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Investment edge: Oliver Stones

Private clients generally shun ultra long-dated gilts as they just do not get enough bang for their bucks and there is too much inherent risk. But we see potential for holding the new 50-year gilts in some bespoke portfolios.

The Green Budget recently published by the Institute for Fiscal Policy and Morgan Stanley, points to the likelihood that the Government will be issuing significantly more debt over the next five years than over the past five years.

It argues that there are significant advantages to the Government issuing long-dated bonds, with a high proportion in index-linked form. In fact, the Government’s bond issuing arm, the Debt Management Office, only closed the consultation period on its proposal to issue ultra-long maturity gilt instruments a few days ago and it is likely that an ann-ouncement will be made in the Budget.

This may provide some potentially interesting investment opportunities for private investors.

In the 2004 pre-Budget report, Chancellor Gordon Brown asked the DMO to consult market participants on the possible introduction of additional gilt instruments, specifically ultralong (circa 50-year) conventional, index-linked gilts and index-linked annuity-type gilts.

The first issuance of 50-year conventional gilts is expected to be in the region of 3bn-5bn in the autumn. The Government is currently borrowing at historically low levels of interest rates which is an advantage when it comes to making future interest payments. Additionally, the Government can spread these payments over a very long period without having to pay extra to the buyers of its debt for taking on the extra time exposure.

However, this is precisely the reason that private clients have generally shunned these ultra-long dated gilts. Investors just do not get enough bang for their buck in 30-year gilt yields and the inherent risks of the extra 20 years volatility over 10-year gilts just makes it too risky to consider buying them.

The DMO states that in order to determine the maturity and composition of debt issuance, the Government takes into account, in addition to its own appetite for risk, the shape of the yield curve, the exp-ected effects of issuance policy and investors’ demand for gilts. One consequence of this is that Government debt is deeply skewed towards longer maturity bonds relative to other major Governments.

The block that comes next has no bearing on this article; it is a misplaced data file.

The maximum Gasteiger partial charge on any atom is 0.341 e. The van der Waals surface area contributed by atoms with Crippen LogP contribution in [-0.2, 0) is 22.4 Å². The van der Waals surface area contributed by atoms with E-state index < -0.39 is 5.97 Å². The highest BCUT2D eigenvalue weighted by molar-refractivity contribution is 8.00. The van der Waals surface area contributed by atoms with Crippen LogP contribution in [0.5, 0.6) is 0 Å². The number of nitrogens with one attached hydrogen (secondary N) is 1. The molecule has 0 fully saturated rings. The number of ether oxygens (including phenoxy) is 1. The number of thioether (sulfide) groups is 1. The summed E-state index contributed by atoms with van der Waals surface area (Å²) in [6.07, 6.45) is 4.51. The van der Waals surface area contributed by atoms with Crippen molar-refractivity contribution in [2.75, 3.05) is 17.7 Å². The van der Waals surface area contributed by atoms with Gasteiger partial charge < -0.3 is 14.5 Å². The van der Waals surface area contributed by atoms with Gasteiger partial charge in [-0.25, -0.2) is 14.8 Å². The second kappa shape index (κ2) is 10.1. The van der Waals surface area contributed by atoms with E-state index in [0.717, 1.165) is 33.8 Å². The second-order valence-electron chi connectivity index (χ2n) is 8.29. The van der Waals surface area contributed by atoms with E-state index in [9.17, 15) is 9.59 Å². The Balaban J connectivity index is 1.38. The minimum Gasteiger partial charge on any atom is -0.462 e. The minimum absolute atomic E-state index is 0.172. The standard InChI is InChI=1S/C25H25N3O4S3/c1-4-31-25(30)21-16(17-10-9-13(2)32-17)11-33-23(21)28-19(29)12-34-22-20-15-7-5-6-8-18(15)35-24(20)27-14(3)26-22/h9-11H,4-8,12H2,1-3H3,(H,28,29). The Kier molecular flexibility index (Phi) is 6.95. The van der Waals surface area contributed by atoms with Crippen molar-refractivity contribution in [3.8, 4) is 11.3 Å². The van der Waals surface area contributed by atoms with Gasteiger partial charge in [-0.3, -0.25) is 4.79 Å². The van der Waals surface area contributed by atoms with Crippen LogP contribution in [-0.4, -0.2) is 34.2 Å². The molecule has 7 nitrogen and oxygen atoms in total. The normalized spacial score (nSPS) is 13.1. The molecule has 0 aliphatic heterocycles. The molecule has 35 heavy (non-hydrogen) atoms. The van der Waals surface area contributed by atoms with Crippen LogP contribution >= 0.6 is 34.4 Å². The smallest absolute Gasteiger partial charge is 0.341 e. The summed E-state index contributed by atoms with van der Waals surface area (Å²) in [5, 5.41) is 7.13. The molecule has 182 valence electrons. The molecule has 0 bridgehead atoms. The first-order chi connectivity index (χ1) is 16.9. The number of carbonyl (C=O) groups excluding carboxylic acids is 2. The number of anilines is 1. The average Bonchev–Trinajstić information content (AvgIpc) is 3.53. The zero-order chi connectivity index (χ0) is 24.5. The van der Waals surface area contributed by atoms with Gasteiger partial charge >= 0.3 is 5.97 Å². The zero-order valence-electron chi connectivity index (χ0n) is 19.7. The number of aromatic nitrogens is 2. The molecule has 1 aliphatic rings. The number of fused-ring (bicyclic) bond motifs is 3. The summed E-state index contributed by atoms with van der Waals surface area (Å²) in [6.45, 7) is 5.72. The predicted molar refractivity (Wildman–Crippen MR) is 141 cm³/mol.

The biggest group of investors in gilts is the domestic pension industry. According to the National Statistics data, UK pension funds and insurance companies hold around 64 per cent of all gilts and 95 per cent of ultra-long dated gilts.

A major reason for this sudden insatiable appetite for long-dated gilts is the so-called pension deficit. The UK’s traditional heavy allocation to equi-ties for pension fund investment proved catastrophic in consecutive down years for equities, resulting in an investment culture that has shifted away from equities into the “safer” but more modest returns of bonds.

There is still plenty of way to go, however, before we meet the levels of the European and American pension fund industries’ exposure to bonds. Indeed, an independent report rec-ently stated that if the UK pension fund industry followed the UK insurance sector to the same degree in its investing in bond investments, there would be 150bn extra cash made available to the bond markets over the next four years.

The issuance of 50-year annuity gilts, both conventional and index-linked, will be closely monitored by us at Morgan Stanley Quilter as we see distinct investment oppor-tunities for private client portfolios, especially Sipps in drawdown, that could benefit from the pre-payment of principle. Their tax treatment has yet to be fully clarified but we think this is a potentially exciting new Government instrument.

Although we do not ant-icipate recommending these 50-year gilts to all our clients, we do see the potential for holding them in some bespoke portfolios where appropriate to exp-and durations.

It should be noted that although the long-dated gilt yields are not particularly attractive in 2004, the ultra-long-dated gilt sector returned a healthy performance of 9.2 per cent the one-five-year gilt sector of 4.5 per cent.

Overall, the changes proposed are a result of a shifting investment culture, expedient Government fiscal policy (smelling a good opportunity) and open a door to new investment opportunities for clients.

Oliver Stones is a vice president of Morgan Stanley Quilter and sits on the quarterly DMO consultation meeting with market investors as a representative of Apcims


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